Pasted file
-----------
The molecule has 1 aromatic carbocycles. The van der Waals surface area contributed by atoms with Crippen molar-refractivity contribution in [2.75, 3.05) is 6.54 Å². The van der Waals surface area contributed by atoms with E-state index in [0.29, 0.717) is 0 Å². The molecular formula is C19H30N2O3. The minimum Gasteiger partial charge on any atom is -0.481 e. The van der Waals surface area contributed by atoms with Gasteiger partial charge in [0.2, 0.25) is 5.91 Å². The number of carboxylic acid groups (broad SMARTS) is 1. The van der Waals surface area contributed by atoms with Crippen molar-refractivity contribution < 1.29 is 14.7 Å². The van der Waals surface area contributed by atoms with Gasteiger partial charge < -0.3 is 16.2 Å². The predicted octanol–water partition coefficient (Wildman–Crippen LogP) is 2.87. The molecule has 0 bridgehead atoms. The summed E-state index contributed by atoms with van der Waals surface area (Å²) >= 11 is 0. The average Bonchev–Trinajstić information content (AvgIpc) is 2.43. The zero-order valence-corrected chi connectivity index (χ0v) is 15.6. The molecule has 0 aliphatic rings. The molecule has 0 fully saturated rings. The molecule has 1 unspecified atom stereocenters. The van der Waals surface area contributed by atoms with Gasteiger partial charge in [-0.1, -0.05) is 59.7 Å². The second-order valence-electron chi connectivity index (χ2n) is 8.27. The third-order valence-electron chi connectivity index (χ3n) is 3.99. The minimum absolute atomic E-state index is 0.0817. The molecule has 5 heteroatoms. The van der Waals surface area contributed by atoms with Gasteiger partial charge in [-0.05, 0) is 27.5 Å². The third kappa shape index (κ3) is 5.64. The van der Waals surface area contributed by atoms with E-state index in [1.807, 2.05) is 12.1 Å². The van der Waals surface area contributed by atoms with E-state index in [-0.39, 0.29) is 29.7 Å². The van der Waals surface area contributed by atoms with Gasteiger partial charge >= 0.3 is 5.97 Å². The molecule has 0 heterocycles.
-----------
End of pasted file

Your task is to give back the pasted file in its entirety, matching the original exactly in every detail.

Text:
The molecule has 1 aromatic carbocycles. The van der Waals surface area contributed by atoms with Crippen molar-refractivity contribution in [2.75, 3.05) is 6.54 Å². The van der Waals surface area contributed by atoms with E-state index in [0.29, 0.717) is 0 Å². The molecular formula is C19H30N2O3. The minimum Gasteiger partial charge on any atom is -0.481 e. The van der Waals surface area contributed by atoms with Gasteiger partial charge in [0.2, 0.25) is 5.91 Å². The number of carboxylic acid groups (broad SMARTS) is 1. The van der Waals surface area contributed by atoms with Crippen molar-refractivity contribution < 1.29 is 14.7 Å². The van der Waals surface area contributed by atoms with Gasteiger partial charge < -0.3 is 16.2 Å². The predicted octanol–water partition coefficient (Wildman–Crippen LogP) is 2.87. The molecule has 0 bridgehead atoms. The summed E-state index contributed by atoms with van der Waals surface area (Å²) >= 11 is 0. The average Bonchev–Trinajstić information content (AvgIpc) is 2.43. The zero-order valence-corrected chi connectivity index (χ0v) is 15.6. The molecule has 0 aliphatic rings. The molecule has 0 fully saturated rings. The molecule has 1 unspecified atom stereocenters. The van der Waals surface area contributed by atoms with Gasteiger partial charge in [-0.1, -0.05) is 59.7 Å². The second-order valence-electron chi connectivity index (χ2n) is 8.27. The third-order valence-electron chi connectivity index (χ3n) is 3.99. The minimum absolute atomic E-state index is 0.0817. The molecule has 5 heteroatoms. The van der Waals surface area contributed by atoms with Gasteiger partial charge in [-0.05, 0) is 27.5 Å². The third kappa shape index (κ3) is 5.64. The van der Waals surface area contributed by atoms with E-state index in [1.807, 2.05) is 12.1 Å². The van der Waals surface area contributed by atoms with E-state index in [-0.39, 0.29) is 29.7 Å². The van der Waals surface area contributed by atoms with Gasteiger partial charge >= 0.3 is 5.97 Å². The molecule has 0 heterocycles.